Soaring Trade Deficit: Sheltered Against Foreign Competition
Conventional opinion holds that the soaring trade deficit squeezes business profits through price effects. It says that cheap foreign competition deprives domestic producers of their pricing power, as reflected in the declining U.S. inflation rates. No doubt, this contributes to the profit squeeze, yet it is not the main cause. By far the greatest part of the economy – services, retail and transportation, apart from airlines – is sheltered against foreign competition.
Nevertheless, we share the view that assigns a key role to the soaring trade deficit in hammering U.S. corporate profitability. But the devil is not in the price effects of the higher dollar. Rather, it is in the massive loss of revenue that American businesses incur due to the outflow of domestic spending to foreign producers. The problem is that much of the money spent on foreign goods comes from the wage expenses of American companies. If it were not for the trade deficit, all this money would return to these companies as Americans purchased domestic products, bolstering domestic revenues and profits. Instead, the trade deficit slashes U.S. business revenues in relation to expenses.
But didn’t all the money that exited through the current account promptly return through the capital account, as foreigners bought American assets? Yes, but again, from a macroeconomic perspective, these flows match only in the balance of payments, not in the economy. Capital inflows do not invalidate spending outflows. Foreign purchases of U.S. assets may boost asset prices, but they add nothing to U.S. domestic incomes.
The steep slide of profits since 1997, happening against the backdrop of extreme monetary looseness, low interest rates and a booming economy, is shocking and indeed, portentous. Altogether, it allows no further doubt that the U.S. economy’s protracted profit stress is not cyclical, but of deeper-seated, structural nature.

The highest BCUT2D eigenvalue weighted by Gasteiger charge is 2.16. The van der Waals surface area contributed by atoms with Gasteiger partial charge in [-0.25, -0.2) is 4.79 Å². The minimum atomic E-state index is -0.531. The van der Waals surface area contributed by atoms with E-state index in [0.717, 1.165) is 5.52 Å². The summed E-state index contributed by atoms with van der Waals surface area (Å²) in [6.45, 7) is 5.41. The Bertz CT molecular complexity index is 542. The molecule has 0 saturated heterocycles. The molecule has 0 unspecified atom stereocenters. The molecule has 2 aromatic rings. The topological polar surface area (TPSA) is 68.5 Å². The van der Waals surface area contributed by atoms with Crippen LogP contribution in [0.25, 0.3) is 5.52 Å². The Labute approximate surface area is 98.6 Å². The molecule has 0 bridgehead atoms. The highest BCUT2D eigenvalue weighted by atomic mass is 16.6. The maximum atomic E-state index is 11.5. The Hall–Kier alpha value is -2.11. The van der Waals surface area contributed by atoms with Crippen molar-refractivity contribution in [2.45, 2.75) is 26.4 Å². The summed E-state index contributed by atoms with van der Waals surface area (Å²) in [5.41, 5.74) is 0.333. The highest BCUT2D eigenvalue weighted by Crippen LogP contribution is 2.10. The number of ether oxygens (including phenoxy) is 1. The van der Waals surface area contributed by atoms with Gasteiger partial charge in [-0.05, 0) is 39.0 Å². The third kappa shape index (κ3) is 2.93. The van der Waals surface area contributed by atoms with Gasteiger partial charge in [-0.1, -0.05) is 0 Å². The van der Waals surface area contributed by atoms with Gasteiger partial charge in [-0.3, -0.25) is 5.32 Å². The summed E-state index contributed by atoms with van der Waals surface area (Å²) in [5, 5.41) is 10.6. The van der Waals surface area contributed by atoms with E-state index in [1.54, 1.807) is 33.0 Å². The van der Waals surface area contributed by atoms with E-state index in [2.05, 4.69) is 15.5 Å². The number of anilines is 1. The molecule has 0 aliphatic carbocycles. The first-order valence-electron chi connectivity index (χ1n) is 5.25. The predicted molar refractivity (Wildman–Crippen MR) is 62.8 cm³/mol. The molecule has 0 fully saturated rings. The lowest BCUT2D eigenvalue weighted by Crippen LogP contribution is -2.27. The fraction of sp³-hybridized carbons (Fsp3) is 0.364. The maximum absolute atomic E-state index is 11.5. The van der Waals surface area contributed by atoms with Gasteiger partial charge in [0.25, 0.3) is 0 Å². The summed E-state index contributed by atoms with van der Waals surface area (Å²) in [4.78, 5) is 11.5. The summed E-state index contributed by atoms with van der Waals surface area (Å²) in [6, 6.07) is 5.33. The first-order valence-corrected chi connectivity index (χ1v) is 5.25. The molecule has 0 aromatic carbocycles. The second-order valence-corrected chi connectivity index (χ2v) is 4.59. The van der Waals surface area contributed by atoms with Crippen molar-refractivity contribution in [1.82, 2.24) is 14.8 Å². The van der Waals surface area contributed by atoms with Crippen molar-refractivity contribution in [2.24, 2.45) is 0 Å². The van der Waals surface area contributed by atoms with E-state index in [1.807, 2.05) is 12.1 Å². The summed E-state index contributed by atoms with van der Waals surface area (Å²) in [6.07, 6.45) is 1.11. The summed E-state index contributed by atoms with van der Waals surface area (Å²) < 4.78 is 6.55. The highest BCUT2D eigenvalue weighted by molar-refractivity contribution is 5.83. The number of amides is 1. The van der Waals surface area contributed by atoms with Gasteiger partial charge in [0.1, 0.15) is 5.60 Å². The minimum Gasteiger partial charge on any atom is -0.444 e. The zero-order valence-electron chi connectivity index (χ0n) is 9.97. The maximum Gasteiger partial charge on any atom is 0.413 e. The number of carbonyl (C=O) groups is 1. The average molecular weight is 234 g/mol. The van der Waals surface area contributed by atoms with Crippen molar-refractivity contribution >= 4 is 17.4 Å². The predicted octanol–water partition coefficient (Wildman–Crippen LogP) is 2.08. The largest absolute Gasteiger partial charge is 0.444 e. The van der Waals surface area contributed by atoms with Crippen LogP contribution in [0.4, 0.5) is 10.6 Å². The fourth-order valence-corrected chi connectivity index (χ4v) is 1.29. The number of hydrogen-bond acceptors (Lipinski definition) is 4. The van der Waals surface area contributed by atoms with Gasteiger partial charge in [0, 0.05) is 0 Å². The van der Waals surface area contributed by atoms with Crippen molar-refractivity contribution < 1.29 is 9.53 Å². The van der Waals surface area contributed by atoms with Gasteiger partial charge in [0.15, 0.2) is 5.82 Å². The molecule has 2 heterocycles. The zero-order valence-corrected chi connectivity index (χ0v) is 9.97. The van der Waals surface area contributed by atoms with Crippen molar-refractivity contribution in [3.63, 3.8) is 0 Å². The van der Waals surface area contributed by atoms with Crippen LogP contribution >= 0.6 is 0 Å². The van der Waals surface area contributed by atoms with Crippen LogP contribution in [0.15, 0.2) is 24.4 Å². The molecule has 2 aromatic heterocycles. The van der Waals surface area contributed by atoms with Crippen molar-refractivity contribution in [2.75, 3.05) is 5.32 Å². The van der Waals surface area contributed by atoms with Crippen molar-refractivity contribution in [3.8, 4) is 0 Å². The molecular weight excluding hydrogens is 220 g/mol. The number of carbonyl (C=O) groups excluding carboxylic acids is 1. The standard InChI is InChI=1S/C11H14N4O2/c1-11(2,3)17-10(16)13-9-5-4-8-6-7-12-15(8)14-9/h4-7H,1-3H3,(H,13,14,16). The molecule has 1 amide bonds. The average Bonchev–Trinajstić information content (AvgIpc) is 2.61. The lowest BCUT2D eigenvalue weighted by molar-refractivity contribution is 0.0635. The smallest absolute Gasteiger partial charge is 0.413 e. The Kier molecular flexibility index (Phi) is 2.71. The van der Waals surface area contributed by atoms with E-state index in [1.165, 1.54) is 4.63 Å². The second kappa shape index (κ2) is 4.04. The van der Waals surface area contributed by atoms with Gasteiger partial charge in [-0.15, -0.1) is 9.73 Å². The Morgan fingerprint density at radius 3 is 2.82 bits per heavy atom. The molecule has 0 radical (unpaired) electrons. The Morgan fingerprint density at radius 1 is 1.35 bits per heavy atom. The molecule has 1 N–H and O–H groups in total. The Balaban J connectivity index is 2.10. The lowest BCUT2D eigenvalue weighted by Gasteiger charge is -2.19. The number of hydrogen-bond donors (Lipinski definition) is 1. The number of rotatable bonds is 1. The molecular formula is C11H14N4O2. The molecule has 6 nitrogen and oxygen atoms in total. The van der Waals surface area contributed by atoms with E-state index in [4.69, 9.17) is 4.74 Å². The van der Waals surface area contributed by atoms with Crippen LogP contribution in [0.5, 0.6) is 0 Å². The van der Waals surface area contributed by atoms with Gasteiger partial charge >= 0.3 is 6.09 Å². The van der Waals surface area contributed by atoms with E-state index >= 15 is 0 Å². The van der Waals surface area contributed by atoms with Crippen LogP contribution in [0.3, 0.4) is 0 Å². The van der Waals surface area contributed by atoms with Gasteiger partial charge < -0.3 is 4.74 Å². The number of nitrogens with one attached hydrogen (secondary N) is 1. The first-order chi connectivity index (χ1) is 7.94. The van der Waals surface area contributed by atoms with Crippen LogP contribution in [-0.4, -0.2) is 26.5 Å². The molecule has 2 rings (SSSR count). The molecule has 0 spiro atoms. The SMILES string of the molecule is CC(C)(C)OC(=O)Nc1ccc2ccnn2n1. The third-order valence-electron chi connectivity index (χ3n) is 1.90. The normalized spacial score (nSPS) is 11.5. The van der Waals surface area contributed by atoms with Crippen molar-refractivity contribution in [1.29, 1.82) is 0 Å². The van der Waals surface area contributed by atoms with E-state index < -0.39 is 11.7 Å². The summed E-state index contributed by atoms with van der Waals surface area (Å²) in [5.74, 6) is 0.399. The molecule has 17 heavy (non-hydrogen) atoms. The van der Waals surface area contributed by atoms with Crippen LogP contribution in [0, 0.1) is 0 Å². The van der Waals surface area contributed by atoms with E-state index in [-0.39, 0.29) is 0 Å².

This is a point that we have been emphasizing for years, pointing also to the two major macroeconomic causes – a low rate of net investment and the exploding trade deficit. It has been and still is strict macroeconomic considerations that induced us years ago to flatly disavow the brouhaha about a profit miracle in the United States. And the same considerations suggest to us that there is worse to come for profits and the economy.
for the Daily Reckoning
April 8, 2003
War! War! War!
Here in London, as in America, newspaper and TV stations talk of little else. Gone from the public eye are the naughty vicars and corroded town councilmen.
Instead, the old generals and the young reporters enjoy their moments of glory. The newshounds give us the latest events from the Tigris and Euphrates…the old warhorses tell us what they are supposed to mean.